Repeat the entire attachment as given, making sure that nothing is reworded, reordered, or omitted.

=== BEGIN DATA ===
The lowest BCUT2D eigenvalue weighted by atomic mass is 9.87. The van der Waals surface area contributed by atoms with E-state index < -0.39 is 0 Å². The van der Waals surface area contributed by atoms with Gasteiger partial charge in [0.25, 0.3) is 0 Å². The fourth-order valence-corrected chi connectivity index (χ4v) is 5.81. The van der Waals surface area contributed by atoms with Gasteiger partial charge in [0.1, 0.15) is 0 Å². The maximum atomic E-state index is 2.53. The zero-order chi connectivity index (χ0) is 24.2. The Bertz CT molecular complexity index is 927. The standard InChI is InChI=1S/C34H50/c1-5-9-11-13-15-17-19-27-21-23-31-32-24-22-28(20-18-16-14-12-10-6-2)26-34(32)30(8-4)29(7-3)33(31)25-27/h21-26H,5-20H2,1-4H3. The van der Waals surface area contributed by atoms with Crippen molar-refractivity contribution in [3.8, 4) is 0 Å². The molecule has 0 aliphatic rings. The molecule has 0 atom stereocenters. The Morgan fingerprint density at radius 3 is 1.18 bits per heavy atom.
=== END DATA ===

The lowest BCUT2D eigenvalue weighted by atomic mass is 9.87. The van der Waals surface area contributed by atoms with E-state index < -0.39 is 0 Å². The van der Waals surface area contributed by atoms with Gasteiger partial charge in [0.25, 0.3) is 0 Å². The fourth-order valence-corrected chi connectivity index (χ4v) is 5.81. The van der Waals surface area contributed by atoms with Gasteiger partial charge in [0.1, 0.15) is 0 Å². The maximum atomic E-state index is 2.53. The zero-order chi connectivity index (χ0) is 24.2. The Bertz CT molecular complexity index is 927. The standard InChI is InChI=1S/C34H50/c1-5-9-11-13-15-17-19-27-21-23-31-32-24-22-28(20-18-16-14-12-10-6-2)26-34(32)30(8-4)29(7-3)33(31)25-27/h21-26H,5-20H2,1-4H3. The van der Waals surface area contributed by atoms with Crippen molar-refractivity contribution in [3.8, 4) is 0 Å². The molecule has 0 aliphatic rings. The molecule has 0 atom stereocenters. The Morgan fingerprint density at radius 3 is 1.18 bits per heavy atom.